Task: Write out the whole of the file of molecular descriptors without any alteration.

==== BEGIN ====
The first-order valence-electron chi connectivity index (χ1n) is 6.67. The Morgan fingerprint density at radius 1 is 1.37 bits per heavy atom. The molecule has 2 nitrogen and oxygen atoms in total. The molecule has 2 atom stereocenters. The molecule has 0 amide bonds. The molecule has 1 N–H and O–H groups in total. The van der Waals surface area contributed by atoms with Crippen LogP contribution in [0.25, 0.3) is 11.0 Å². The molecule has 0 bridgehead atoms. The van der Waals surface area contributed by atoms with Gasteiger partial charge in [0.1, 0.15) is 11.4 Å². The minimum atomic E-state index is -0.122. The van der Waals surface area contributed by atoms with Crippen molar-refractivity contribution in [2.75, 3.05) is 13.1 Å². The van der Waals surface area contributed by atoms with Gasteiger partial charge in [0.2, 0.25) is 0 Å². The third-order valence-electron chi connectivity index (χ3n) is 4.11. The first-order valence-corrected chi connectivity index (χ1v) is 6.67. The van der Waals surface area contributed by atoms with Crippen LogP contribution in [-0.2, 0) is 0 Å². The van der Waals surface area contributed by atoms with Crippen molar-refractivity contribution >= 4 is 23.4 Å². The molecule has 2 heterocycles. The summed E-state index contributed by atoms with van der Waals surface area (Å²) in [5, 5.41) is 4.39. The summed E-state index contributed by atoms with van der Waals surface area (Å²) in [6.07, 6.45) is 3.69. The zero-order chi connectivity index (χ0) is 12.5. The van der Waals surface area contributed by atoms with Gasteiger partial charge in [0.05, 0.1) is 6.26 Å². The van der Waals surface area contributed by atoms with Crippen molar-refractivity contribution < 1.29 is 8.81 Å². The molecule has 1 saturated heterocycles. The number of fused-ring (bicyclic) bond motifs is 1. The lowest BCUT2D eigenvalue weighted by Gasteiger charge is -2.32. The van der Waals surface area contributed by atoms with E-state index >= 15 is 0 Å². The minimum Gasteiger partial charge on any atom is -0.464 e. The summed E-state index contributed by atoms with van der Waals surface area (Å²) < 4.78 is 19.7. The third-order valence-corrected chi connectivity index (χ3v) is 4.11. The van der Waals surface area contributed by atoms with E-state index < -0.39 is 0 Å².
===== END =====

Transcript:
The first-order valence-electron chi connectivity index (χ1n) is 6.67. The Morgan fingerprint density at radius 1 is 1.37 bits per heavy atom. The molecule has 2 nitrogen and oxygen atoms in total. The molecule has 2 atom stereocenters. The molecule has 0 amide bonds. The molecule has 1 N–H and O–H groups in total. The van der Waals surface area contributed by atoms with Crippen LogP contribution in [0.25, 0.3) is 11.0 Å². The molecule has 0 bridgehead atoms. The van der Waals surface area contributed by atoms with Gasteiger partial charge in [0.1, 0.15) is 11.4 Å². The minimum atomic E-state index is -0.122. The van der Waals surface area contributed by atoms with Crippen molar-refractivity contribution in [2.75, 3.05) is 13.1 Å². The van der Waals surface area contributed by atoms with Gasteiger partial charge in [0.2, 0.25) is 0 Å². The third-order valence-electron chi connectivity index (χ3n) is 4.11. The first-order valence-corrected chi connectivity index (χ1v) is 6.67. The van der Waals surface area contributed by atoms with Crippen LogP contribution in [-0.2, 0) is 0 Å². The van der Waals surface area contributed by atoms with Crippen molar-refractivity contribution >= 4 is 23.4 Å². The molecule has 2 heterocycles. The summed E-state index contributed by atoms with van der Waals surface area (Å²) in [5, 5.41) is 4.39. The summed E-state index contributed by atoms with van der Waals surface area (Å²) in [6.07, 6.45) is 3.69. The zero-order chi connectivity index (χ0) is 12.5. The van der Waals surface area contributed by atoms with Gasteiger partial charge in [0.05, 0.1) is 6.26 Å². The van der Waals surface area contributed by atoms with Crippen molar-refractivity contribution < 1.29 is 8.81 Å². The molecule has 1 saturated heterocycles. The number of fused-ring (bicyclic) bond motifs is 1. The lowest BCUT2D eigenvalue weighted by Gasteiger charge is -2.32. The van der Waals surface area contributed by atoms with E-state index >= 15 is 0 Å². The minimum Gasteiger partial charge on any atom is -0.464 e. The summed E-state index contributed by atoms with van der Waals surface area (Å²) < 4.78 is 19.7. The third-order valence-corrected chi connectivity index (χ3v) is 4.11. The van der Waals surface area contributed by atoms with E-state index < -0.39 is 0 Å².